The above preview is unformatted text

This student written piece of work is one of many that can be found in our GCSE Romeo and Juliet section.

Found what you're looking for?

  • Start learning 29% faster today
  • 150,000+ documents available
  • Just £6.99 a month

Not the one? Search for your essay title...
  • Join over 1.2 million students every month
  • Accelerate your learning by 29%
  • Unlimited access from just £6.99 per month

See related essaysSee related essays

Related GCSE Romeo and Juliet essays

  1. Romeo + Juliet - The Opening - Act 1 Scene 1.

    But Zefferelli is trying as close as he can to the original play. If Zefferelli had tried to set his film in his time then I expect we would have seen white men with afros, high heels and flairs. If we were studying that type of version at school then I expect we would also see them as 'camp .

  2. Romeo and Juliet - Explore the ways in which Act 3 scene 5 Prepares ...

    the balcony into the orchard and he is pale because it is very early in the morning. All the images of death put together changes the mood of the whole play In the middle of Act 3 Scene 5, Juliet's responses to her mother are ambiguous.

  1. At the end of act II, Romeo and Juliet are married and unaware of ...

    At the end of the fight when Romeo kills Tybalt and then realizes what he has done he yells out, "O, I am Fortune's fool!" (Shakespeare.3.1.143). And he and Juliet both are little toys for fate. But, they never give up on their love.

  2. What techniques does Shakespeare use to create a sense of inevitability in Romeo and ...

    In addition, these two quotes give the effect of dramatic irony, as the audience now know something before the characters do. Another example of fate is when Friar Laurence finds that his plan has failed. He says: A greater power than we can contradict Hath thwarted our intents (Act five scene three)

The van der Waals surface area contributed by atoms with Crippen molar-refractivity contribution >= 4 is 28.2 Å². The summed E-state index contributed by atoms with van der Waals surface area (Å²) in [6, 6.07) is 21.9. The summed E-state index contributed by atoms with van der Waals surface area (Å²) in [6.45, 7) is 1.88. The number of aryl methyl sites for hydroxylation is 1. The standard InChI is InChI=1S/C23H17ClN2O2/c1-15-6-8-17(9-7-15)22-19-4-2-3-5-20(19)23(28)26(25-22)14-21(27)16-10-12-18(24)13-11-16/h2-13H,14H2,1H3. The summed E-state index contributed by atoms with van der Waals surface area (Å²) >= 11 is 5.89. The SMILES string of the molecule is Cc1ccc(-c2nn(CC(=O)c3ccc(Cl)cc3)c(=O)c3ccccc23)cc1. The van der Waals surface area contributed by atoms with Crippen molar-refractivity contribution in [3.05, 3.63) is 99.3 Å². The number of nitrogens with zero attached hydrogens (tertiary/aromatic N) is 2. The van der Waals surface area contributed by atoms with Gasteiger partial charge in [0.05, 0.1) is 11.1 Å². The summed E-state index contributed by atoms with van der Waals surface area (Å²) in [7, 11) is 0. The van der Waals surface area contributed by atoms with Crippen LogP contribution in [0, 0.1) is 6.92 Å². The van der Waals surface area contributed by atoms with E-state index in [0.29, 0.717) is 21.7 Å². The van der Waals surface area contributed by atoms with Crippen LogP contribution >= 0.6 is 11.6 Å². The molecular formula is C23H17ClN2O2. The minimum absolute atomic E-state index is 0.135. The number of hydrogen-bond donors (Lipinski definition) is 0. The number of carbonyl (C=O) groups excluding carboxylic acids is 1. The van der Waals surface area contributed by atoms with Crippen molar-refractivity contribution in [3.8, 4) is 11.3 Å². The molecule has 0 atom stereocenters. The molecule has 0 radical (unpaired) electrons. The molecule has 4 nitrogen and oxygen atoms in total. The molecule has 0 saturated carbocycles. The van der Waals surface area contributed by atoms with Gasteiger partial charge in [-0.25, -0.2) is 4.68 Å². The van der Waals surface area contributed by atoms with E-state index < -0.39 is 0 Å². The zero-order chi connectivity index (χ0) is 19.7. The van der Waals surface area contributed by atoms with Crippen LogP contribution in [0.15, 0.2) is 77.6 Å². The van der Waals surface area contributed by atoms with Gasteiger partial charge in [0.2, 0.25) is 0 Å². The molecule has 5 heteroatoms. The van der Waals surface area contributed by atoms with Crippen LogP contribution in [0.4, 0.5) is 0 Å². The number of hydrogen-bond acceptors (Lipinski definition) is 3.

1. How do the Prologue and Act 1, Scene 1 of Romeo and Juliet prepare ...

    True love, this love is the love that grows between Romeo and Juliet. The Prologue states two star cross lovers ; Romeo and Juliet. "A pair of star-crossed lovers take their life" This tells you from the beginning that two people are destine to be in love and they were each willing to die for each other.

  2. Examine how Shakespeare uses language in the Prologue, Act One Scene One and Act ...

    Shakespeare uses a lot of dramatic irony as the audience knows who Juliet is, they know that she is a Capulet, the biggest enemy of the Montagues, but Romeo does not know that and neither does Juliet. Romeo also proclaims that Juliet's beauty is too rich and she is too pretty to be on earth.

  1. Romeo and Juliet meet for the first time at the masked ball in Act ...

    Where families and societies are in conflict, troubles always lie in store for a boy and a girl from opposing camps who wish to marry. Poets, Playwrights and novelists have been irresistibly drawn to write about the plight of such young lovers.

  2. Explore the dramatic effect of Act 3 Scene 1 in Romeo and Juliet. In ...

    Mercutio, in lines 65 to 68 instigates a fight between the two. Firstly he begins by saying: "Oh calm, dishonourable, vile submission." Mercutio is mocking his friend Romeo, and in a way calling him a coward, for his reluctance to fight: "vile submission!"

  • Over 160,000 pieces
    of student written work
  • Annotated by
    experienced teachers
  • Ideas and feedback to
    improve your own work